Speaking of costs: The Bahamas have never been a cheap date. Almost everything consumable arrives by freighter from the U.S., then must take a second boat to the lesser islands. The Bahamians themselves pay high prices, so it is only natural that visitors should pay a little more. Despite a general awareness of that, I found myself experiencing sticker shock. (Those cheeseburgers at Norman’s Cay were the best $25 cheeseburgers we ever ate.)
As it happens, the Bahamas had upped their game over the past decade, becoming a more upscale destination than during my heyday. Instead of parsimonious sailors—we only saw a few sailboats—most of the summer crowd had arrived on motoryachts, mostly from 70 to 130 feet in length. I can’t help but think that the regular presence of this South Florida cohort has had its own effect on Bahamian pricing. Marina dockage in the Exumas comes in at around $4 a foot, which is still less than the going rate at some of the tonier ports in the American Northeast.
MONEY SAVING TIPS
My advice for the cost-conscious cruiser, therefore, is to provision to the gills in Florida. If chartering, plan to make it a cooking (and anchoring) holiday. Stock up at the supermarket in Nassau, where groceries only cost twice as much. (Here’s a trick we used: We brought all our spices in our luggage and applied the savings to rum drinks and those cheeseburgers.)
Earlier I mentioned that choosing summer for a Bahamas cruise was counter-intuitive, but it’s not universally so. Florida boaters have always preferred spring and summer in the Bahamas because of the settled weather and gentle, cooling ocean breezes.
What about hurricanes, you ask, given the destruction wrought by Hurricane Dorian? Nowadays, there’s plenty of notice, plenty of time to get the boat at least back to Florida. Anyone caught by Dorian in the Abacos had remained there despite advance warning and expert advice. Repeat: warning well in advance.
In contrast, November through early March feature serial cold fronts that march down from Georgia like Sherman. They sweep through almost weekly, producing winds that can reach 45 knots.
But I get it: You want to take a boat down island when the weather truly stinks back home in Connecticut or Minnesota. All I’m saying is this: Don’t rule out summer. Someone once called the Bahamas a land of “endless June.” If only that were true, because June is surely the best, but it doesn’t happen year-round.
A version of this story originally appeared in Power and Motoryacht magazine, a sister publication in the AIM Marine Group.
After we had returned to the states, I searched a stock photo service for pictures of the Exumas, and found more than 2,000 pictures of swimming pigs, strutting iquanas, swarming nurse sharks and a woman in a yellow bikini photographed from multiple angles, but especially pigs. Who knew? Swimming pigs—this is how the world sees this Bahamian island chain, that place with friendly aquatic porkers.
The reality is a bit more complicated, as my colleague Jonathan Cooper was to learn.
Big Majors Spot is the name of the island. Twelve years ago there were three or four sows put there by islanders on nearby Staniel Cay; now there are around 20, and the anchorage has a new name on the chart: Bay of Pigs. Tour boats and cruisers make daily visits bearing gifts, in our case leftovers from lunch and dinner the day before.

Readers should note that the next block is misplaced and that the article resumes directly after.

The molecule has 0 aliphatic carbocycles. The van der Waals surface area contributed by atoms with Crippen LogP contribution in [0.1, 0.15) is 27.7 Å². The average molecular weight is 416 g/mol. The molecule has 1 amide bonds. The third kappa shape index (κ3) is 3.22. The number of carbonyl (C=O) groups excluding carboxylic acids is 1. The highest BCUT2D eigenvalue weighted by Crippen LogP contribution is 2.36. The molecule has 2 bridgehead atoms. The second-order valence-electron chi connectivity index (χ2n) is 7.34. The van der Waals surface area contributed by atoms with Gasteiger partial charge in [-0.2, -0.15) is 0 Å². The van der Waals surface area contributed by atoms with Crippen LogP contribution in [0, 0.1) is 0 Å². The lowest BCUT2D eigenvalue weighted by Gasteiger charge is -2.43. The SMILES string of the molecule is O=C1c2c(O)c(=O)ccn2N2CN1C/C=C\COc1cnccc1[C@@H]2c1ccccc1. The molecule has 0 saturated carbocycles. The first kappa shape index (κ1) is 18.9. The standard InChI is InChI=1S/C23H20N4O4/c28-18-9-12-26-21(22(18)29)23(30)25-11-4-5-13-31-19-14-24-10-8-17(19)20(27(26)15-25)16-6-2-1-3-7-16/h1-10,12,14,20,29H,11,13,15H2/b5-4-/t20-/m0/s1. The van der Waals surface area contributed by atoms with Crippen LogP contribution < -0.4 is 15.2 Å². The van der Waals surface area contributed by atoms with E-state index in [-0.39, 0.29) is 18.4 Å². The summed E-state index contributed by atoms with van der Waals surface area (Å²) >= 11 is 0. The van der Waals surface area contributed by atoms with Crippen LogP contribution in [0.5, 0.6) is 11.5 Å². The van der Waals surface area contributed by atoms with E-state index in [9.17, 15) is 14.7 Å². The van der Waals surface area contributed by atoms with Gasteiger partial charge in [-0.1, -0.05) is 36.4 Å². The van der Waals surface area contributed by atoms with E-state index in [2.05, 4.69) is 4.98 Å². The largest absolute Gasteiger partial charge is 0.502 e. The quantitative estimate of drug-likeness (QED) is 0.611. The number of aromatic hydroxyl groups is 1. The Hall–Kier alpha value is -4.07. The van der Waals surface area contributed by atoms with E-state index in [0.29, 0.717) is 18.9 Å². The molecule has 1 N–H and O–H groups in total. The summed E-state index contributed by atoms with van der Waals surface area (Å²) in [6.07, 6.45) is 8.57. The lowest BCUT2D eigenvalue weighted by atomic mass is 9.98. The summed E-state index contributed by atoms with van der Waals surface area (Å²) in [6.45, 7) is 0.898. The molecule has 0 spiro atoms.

Four of us came at the beach aboard our inflatable dinghy, Cooper with the camera, me with one hand on the tiller and the other holding a plastic tub of cold pasta. The beach was mobbed with tourists mingling with cheerful swine; one was even lying on her back so a little girl could scratch her belly.
That happy sow is not the one that welcomed us, however. Ours is big, a 200-pounder, moving toward us like a hog-torpedo. She lurches upward and thrusts her hooves onto the portside tube, maw agape and demanding. It’s a scary moment, like being mugged. “Here, take my wallet, please”—I try to empty the tub’s contents into her mouth, but much of it falls into the water instead, and a pig, it turns out, cannot feed on floating food.
(Make a mental note: Bring discreet edibles, such as a sandwich, pizza slice or carrots, instead of slop in a tub, when approaching hungry, swimming pigs in a small tender.)
At this point, Cooper slides into the water, which is almost waist deep, to capture some good images for our magazine stories. He doesn’t have any food so nothing to worry about, he figures. But our pig is aggravated now, and she swims round to his side of the boat and goes right for him. Cooper stands his ground for a few images, but the last one is poorly framed, marking the exact moment he has decided to turn tail and flee.
For us watching from the boat, the movie now downshifts into slow-mo. We see the pig open her jaws wide enough to clutch a cantaloupe…then…she clamps down…on Cooper’s right buttocks. In peacetime Cooper takes excellent care of his equipment, but under duress he tosses that $2,000 Canon onto the fiberglass floor of the boat like an empty beer can. He follows a 30th of a second later, rolling over the tube into the boat.
That night we share our story with a couple wealthy Ohioans at the Staniel Cay Yacht Club; they own villas on the island. “The one with the black spots?” the car dealer asks. “Yeah, they call her ‘Big Momma’,” the investment banker says. “They used to have a sign on the beach warning about her. She bites. She’s gonna be double-crispy bacon soon.”